New users are presented with different categories of people and pages to circle. I’m on this list in the “Technology” category.
I have no idea what percentage of new users chooses to follow the “Technology” category, but I assume it’s a minority and I assume it’s fairly consistent. So if my own rate of circle growth declines, I figure the rate of new users to Google+ is also in decline. But it’s not declining. I get about 2,000 new followers per day, and that’s been pretty consistent for a couple of years.
In short, while Google+ has become less elitist and while the quality of conversations has declined by default, it’s still the best place to blog, in my opinion, and the best all-purpose social network.
The first thing to remember about Google+ is that network effect doesn’t apply.
Network effect is the concept that the value of a network goes up as the number of people using it goes up. The telephone system is the classic example of network effect. If only one person had a telephone, the value is zero. If everyone has a telephone, it’s so valuable that you can’t function without being part of the network.
Network effect is not present on Google+ for three reasons. The first reason is that a public Google+ post is just another page on the Internet, accessible to every human on the planet with a Web browser and discoverable via search. So if you have a message for the world, a public Google+ post is a great way to reach everybody.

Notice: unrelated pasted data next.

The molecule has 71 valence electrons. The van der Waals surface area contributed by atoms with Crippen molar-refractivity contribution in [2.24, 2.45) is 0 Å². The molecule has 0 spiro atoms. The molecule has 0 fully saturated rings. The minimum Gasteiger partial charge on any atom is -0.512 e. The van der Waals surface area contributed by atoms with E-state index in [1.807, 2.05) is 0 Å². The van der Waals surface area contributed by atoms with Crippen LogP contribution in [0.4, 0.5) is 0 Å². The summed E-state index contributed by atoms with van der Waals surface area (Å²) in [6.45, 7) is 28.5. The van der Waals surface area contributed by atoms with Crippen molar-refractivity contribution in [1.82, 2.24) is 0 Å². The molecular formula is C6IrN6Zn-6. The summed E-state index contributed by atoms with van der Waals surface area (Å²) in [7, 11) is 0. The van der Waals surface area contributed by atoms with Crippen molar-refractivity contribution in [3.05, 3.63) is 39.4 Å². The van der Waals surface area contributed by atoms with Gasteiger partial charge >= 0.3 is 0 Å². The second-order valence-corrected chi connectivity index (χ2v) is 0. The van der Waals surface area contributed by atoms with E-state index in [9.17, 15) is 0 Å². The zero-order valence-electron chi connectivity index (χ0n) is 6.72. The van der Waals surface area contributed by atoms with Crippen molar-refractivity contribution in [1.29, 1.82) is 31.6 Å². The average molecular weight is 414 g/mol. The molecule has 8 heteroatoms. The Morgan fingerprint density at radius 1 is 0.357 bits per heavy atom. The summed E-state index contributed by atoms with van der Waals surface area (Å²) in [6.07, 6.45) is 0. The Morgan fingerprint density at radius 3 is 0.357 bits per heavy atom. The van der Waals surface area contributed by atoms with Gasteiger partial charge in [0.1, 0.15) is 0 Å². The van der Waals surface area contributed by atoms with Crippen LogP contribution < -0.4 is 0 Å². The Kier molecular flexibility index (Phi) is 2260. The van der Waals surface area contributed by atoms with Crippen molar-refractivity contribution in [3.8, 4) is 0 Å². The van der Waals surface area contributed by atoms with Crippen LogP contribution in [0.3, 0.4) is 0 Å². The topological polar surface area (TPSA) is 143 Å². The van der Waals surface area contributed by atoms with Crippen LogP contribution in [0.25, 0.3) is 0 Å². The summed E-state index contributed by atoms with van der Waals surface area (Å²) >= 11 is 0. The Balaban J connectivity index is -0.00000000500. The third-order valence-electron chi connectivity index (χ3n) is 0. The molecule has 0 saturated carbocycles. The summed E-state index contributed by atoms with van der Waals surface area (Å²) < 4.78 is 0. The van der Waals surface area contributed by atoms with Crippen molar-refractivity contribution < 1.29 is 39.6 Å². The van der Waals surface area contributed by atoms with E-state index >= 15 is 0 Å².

The second reason is that any post can be addressed to anyone’s email address and they get the post as an email.
And the third reason is a service Google offers called +Post Ads
. If you have a page for your business, you can turn a post into a banner ad that’s targeted to specific types of people outside the Google+ network. They see an ad, but when they click on it, the Google+ post fills the screen on that Website (it doesn’t take you to Google+).
So Google+’s three most powerful ways to target and reach people—a Web page with SEO, direct email addressing and targeted advertising—are perfectly ambivalent about whether the target does or does not have a Google+ account. The fact that Google+ posts are internally viral is just icing on the cake.
My best advice for surviving and thriving on the new Google+ is: Be active and aggressive.
In order to maintain Google+’s high quality conversations and community, you’ve now got to work harder than ever to block trolls, spammers, haters and idiots. Don’t even think twice about it: If anyone bugs you for any reason, block them and never look back.
You’ve also got to now click on each post’s “Show comments removed as spam” link at the top of the comments section, and use the flag tool to restore legitimate comments. In my own experience, I’ve found that every comment has good comments flagged and sidelined for the wrong reasons. They have to be unflagged.
It’s very helpful to be active in other ways too by selecting the comment, plus-one, mute posts and must people features. These actions tell Google’s algorithms what you want and what you don’t want.
Google+ is changing. It’s becoming less exclusive and elitist. That’s both good and bad, but it’s also inevitable.
The good news is that Google+ has all the tools you need to create the community and the quality you want.
You’ve just got to use them—now, more than ever.